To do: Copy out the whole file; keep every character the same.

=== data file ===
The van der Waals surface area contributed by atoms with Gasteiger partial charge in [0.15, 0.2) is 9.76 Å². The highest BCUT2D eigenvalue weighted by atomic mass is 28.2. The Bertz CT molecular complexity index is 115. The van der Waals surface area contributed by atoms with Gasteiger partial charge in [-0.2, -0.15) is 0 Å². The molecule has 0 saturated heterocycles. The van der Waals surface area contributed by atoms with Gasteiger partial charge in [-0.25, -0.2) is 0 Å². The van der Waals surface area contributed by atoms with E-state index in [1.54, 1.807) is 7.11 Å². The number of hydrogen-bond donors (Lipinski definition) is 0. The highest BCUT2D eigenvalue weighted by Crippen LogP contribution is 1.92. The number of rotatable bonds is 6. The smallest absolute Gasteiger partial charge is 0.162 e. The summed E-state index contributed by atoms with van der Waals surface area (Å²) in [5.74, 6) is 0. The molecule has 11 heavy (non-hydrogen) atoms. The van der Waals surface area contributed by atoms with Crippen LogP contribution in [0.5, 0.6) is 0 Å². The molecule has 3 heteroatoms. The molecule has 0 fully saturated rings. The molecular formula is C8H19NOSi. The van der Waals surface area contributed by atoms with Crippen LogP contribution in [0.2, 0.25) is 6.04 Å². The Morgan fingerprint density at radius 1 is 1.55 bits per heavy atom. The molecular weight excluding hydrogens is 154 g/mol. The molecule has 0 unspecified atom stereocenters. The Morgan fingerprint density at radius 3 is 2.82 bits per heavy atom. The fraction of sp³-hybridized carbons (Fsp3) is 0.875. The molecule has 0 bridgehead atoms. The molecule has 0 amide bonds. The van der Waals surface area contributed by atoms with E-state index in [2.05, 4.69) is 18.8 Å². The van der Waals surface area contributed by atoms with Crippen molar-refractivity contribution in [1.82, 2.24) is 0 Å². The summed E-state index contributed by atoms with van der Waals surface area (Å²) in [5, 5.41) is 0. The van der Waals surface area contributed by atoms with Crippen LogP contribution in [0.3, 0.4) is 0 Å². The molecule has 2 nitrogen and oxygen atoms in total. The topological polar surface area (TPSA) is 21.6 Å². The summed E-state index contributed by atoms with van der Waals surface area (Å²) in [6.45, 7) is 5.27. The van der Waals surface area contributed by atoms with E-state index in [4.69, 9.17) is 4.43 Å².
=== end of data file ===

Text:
The van der Waals surface area contributed by atoms with Gasteiger partial charge in [0.15, 0.2) is 9.76 Å². The highest BCUT2D eigenvalue weighted by atomic mass is 28.2. The Bertz CT molecular complexity index is 115. The van der Waals surface area contributed by atoms with Gasteiger partial charge in [-0.2, -0.15) is 0 Å². The molecule has 0 saturated heterocycles. The van der Waals surface area contributed by atoms with Gasteiger partial charge in [-0.25, -0.2) is 0 Å². The van der Waals surface area contributed by atoms with E-state index in [1.54, 1.807) is 7.11 Å². The number of hydrogen-bond donors (Lipinski definition) is 0. The highest BCUT2D eigenvalue weighted by Crippen LogP contribution is 1.92. The number of rotatable bonds is 6. The smallest absolute Gasteiger partial charge is 0.162 e. The summed E-state index contributed by atoms with van der Waals surface area (Å²) in [5.74, 6) is 0. The molecule has 11 heavy (non-hydrogen) atoms. The van der Waals surface area contributed by atoms with Crippen LogP contribution in [0.5, 0.6) is 0 Å². The molecule has 3 heteroatoms. The molecule has 0 fully saturated rings. The molecular formula is C8H19NOSi. The van der Waals surface area contributed by atoms with Crippen LogP contribution in [0.2, 0.25) is 6.04 Å². The Morgan fingerprint density at radius 1 is 1.55 bits per heavy atom. The molecular weight excluding hydrogens is 154 g/mol. The molecule has 0 unspecified atom stereocenters. The Morgan fingerprint density at radius 3 is 2.82 bits per heavy atom. The fraction of sp³-hybridized carbons (Fsp3) is 0.875. The molecule has 0 bridgehead atoms. The molecule has 0 amide bonds. The van der Waals surface area contributed by atoms with E-state index in [2.05, 4.69) is 18.8 Å². The van der Waals surface area contributed by atoms with Crippen molar-refractivity contribution in [1.82, 2.24) is 0 Å². The summed E-state index contributed by atoms with van der Waals surface area (Å²) in [5, 5.41) is 0. The van der Waals surface area contributed by atoms with Crippen LogP contribution in [0.3, 0.4) is 0 Å². The molecule has 2 nitrogen and oxygen atoms in total. The topological polar surface area (TPSA) is 21.6 Å². The summed E-state index contributed by atoms with van der Waals surface area (Å²) in [6.45, 7) is 5.27. The van der Waals surface area contributed by atoms with E-state index in [4.69, 9.17) is 4.43 Å².